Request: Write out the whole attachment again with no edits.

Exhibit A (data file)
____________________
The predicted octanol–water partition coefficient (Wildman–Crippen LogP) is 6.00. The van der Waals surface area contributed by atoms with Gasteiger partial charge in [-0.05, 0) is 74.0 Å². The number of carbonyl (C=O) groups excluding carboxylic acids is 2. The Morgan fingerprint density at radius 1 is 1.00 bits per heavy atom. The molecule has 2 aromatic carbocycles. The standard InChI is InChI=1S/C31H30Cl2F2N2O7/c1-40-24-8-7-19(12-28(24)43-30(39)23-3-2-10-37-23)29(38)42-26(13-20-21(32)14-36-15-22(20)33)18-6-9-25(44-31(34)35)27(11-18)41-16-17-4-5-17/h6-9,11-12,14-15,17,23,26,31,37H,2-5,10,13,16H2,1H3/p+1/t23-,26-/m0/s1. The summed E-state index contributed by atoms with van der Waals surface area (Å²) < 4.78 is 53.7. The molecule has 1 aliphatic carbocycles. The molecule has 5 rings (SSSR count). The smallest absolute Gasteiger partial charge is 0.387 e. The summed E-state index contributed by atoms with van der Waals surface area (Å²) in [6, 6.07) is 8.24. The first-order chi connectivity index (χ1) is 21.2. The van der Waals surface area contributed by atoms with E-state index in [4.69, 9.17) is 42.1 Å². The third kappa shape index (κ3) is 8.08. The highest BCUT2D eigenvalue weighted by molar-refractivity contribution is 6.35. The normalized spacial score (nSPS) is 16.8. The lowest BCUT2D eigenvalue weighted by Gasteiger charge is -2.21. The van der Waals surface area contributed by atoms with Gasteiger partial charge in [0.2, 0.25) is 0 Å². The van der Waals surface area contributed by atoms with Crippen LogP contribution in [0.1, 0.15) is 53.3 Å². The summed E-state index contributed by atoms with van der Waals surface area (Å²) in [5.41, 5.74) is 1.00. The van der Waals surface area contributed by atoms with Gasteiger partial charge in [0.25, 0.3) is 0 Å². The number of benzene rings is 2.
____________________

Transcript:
The predicted octanol–water partition coefficient (Wildman–Crippen LogP) is 6.00. The van der Waals surface area contributed by atoms with Gasteiger partial charge in [-0.05, 0) is 74.0 Å². The number of carbonyl (C=O) groups excluding carboxylic acids is 2. The Morgan fingerprint density at radius 1 is 1.00 bits per heavy atom. The molecule has 2 aromatic carbocycles. The standard InChI is InChI=1S/C31H30Cl2F2N2O7/c1-40-24-8-7-19(12-28(24)43-30(39)23-3-2-10-37-23)29(38)42-26(13-20-21(32)14-36-15-22(20)33)18-6-9-25(44-31(34)35)27(11-18)41-16-17-4-5-17/h6-9,11-12,14-15,17,23,26,31,37H,2-5,10,13,16H2,1H3/p+1/t23-,26-/m0/s1. The summed E-state index contributed by atoms with van der Waals surface area (Å²) < 4.78 is 53.7. The molecule has 1 aliphatic carbocycles. The molecule has 5 rings (SSSR count). The smallest absolute Gasteiger partial charge is 0.387 e. The summed E-state index contributed by atoms with van der Waals surface area (Å²) in [6, 6.07) is 8.24. The first-order chi connectivity index (χ1) is 21.2. The van der Waals surface area contributed by atoms with E-state index in [4.69, 9.17) is 42.1 Å². The third kappa shape index (κ3) is 8.08. The highest BCUT2D eigenvalue weighted by molar-refractivity contribution is 6.35. The normalized spacial score (nSPS) is 16.8. The lowest BCUT2D eigenvalue weighted by Gasteiger charge is -2.21. The van der Waals surface area contributed by atoms with Gasteiger partial charge in [0.2, 0.25) is 0 Å². The van der Waals surface area contributed by atoms with Crippen LogP contribution in [0.1, 0.15) is 53.3 Å². The summed E-state index contributed by atoms with van der Waals surface area (Å²) in [5.41, 5.74) is 1.00. The van der Waals surface area contributed by atoms with Gasteiger partial charge in [0.25, 0.3) is 0 Å². The number of benzene rings is 2.